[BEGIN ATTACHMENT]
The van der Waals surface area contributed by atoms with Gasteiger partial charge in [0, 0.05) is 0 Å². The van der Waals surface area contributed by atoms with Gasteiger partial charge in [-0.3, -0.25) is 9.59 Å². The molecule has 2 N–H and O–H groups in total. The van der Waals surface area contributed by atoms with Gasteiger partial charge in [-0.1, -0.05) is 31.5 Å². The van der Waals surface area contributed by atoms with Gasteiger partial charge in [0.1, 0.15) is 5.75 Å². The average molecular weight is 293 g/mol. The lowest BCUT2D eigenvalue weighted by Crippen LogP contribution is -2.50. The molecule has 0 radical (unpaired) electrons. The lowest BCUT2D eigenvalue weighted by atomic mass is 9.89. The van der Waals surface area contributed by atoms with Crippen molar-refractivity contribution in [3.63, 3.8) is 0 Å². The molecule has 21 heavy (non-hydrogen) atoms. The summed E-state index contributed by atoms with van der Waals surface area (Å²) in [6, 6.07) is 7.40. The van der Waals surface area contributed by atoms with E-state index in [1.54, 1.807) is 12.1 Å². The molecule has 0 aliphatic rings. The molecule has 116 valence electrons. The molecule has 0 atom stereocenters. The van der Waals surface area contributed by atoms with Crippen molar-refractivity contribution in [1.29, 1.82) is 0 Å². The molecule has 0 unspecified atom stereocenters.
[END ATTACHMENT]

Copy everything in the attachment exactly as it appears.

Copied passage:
The van der Waals surface area contributed by atoms with Gasteiger partial charge in [0, 0.05) is 0 Å². The van der Waals surface area contributed by atoms with Gasteiger partial charge in [-0.3, -0.25) is 9.59 Å². The molecule has 2 N–H and O–H groups in total. The van der Waals surface area contributed by atoms with Gasteiger partial charge in [-0.1, -0.05) is 31.5 Å². The van der Waals surface area contributed by atoms with Gasteiger partial charge in [0.1, 0.15) is 5.75 Å². The average molecular weight is 293 g/mol. The lowest BCUT2D eigenvalue weighted by Crippen LogP contribution is -2.50. The molecule has 0 radical (unpaired) electrons. The lowest BCUT2D eigenvalue weighted by atomic mass is 9.89. The van der Waals surface area contributed by atoms with Crippen molar-refractivity contribution in [3.63, 3.8) is 0 Å². The molecule has 21 heavy (non-hydrogen) atoms. The summed E-state index contributed by atoms with van der Waals surface area (Å²) in [6, 6.07) is 7.40. The van der Waals surface area contributed by atoms with E-state index in [1.54, 1.807) is 12.1 Å². The molecule has 0 aliphatic rings. The molecule has 116 valence electrons. The molecule has 0 atom stereocenters. The van der Waals surface area contributed by atoms with Crippen molar-refractivity contribution in [1.29, 1.82) is 0 Å². The molecule has 0 unspecified atom stereocenters.